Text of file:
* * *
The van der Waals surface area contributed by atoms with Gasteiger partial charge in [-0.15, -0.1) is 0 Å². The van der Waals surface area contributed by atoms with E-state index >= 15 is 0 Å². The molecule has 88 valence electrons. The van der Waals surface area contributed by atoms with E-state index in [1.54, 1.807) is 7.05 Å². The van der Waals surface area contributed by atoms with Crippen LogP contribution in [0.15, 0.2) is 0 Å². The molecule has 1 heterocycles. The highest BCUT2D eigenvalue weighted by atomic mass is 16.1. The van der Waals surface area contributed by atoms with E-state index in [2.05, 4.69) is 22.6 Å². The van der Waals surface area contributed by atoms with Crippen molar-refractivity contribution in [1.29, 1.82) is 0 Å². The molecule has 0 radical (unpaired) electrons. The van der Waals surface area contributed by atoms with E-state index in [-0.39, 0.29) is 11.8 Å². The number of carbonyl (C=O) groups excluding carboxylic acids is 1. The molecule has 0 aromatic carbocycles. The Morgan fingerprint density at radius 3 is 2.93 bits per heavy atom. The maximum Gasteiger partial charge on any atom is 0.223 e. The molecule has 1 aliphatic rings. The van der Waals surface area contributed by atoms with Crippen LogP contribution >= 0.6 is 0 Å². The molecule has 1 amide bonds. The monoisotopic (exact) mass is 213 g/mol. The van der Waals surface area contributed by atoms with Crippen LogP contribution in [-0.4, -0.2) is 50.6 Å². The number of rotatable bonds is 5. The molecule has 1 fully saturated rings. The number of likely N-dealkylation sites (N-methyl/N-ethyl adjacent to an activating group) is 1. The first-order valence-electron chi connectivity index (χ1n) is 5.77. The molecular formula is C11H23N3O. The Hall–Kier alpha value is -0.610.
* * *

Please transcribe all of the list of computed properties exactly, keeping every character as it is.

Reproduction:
The van der Waals surface area contributed by atoms with Gasteiger partial charge in [-0.15, -0.1) is 0 Å². The van der Waals surface area contributed by atoms with E-state index >= 15 is 0 Å². The molecule has 88 valence electrons. The van der Waals surface area contributed by atoms with E-state index in [1.54, 1.807) is 7.05 Å². The van der Waals surface area contributed by atoms with Crippen LogP contribution in [0.15, 0.2) is 0 Å². The molecule has 1 heterocycles. The highest BCUT2D eigenvalue weighted by atomic mass is 16.1. The van der Waals surface area contributed by atoms with E-state index in [2.05, 4.69) is 22.6 Å². The van der Waals surface area contributed by atoms with Crippen molar-refractivity contribution in [1.29, 1.82) is 0 Å². The molecule has 0 radical (unpaired) electrons. The van der Waals surface area contributed by atoms with E-state index in [-0.39, 0.29) is 11.8 Å². The number of carbonyl (C=O) groups excluding carboxylic acids is 1. The molecule has 0 aromatic carbocycles. The Morgan fingerprint density at radius 3 is 2.93 bits per heavy atom. The maximum Gasteiger partial charge on any atom is 0.223 e. The molecule has 1 aliphatic rings. The van der Waals surface area contributed by atoms with Crippen LogP contribution >= 0.6 is 0 Å². The molecule has 1 amide bonds. The monoisotopic (exact) mass is 213 g/mol. The van der Waals surface area contributed by atoms with Crippen LogP contribution in [-0.4, -0.2) is 50.6 Å². The number of rotatable bonds is 5. The molecule has 1 fully saturated rings. The number of likely N-dealkylation sites (N-methyl/N-ethyl adjacent to an activating group) is 1. The first-order valence-electron chi connectivity index (χ1n) is 5.77. The molecular formula is C11H23N3O. The Hall–Kier alpha value is -0.610.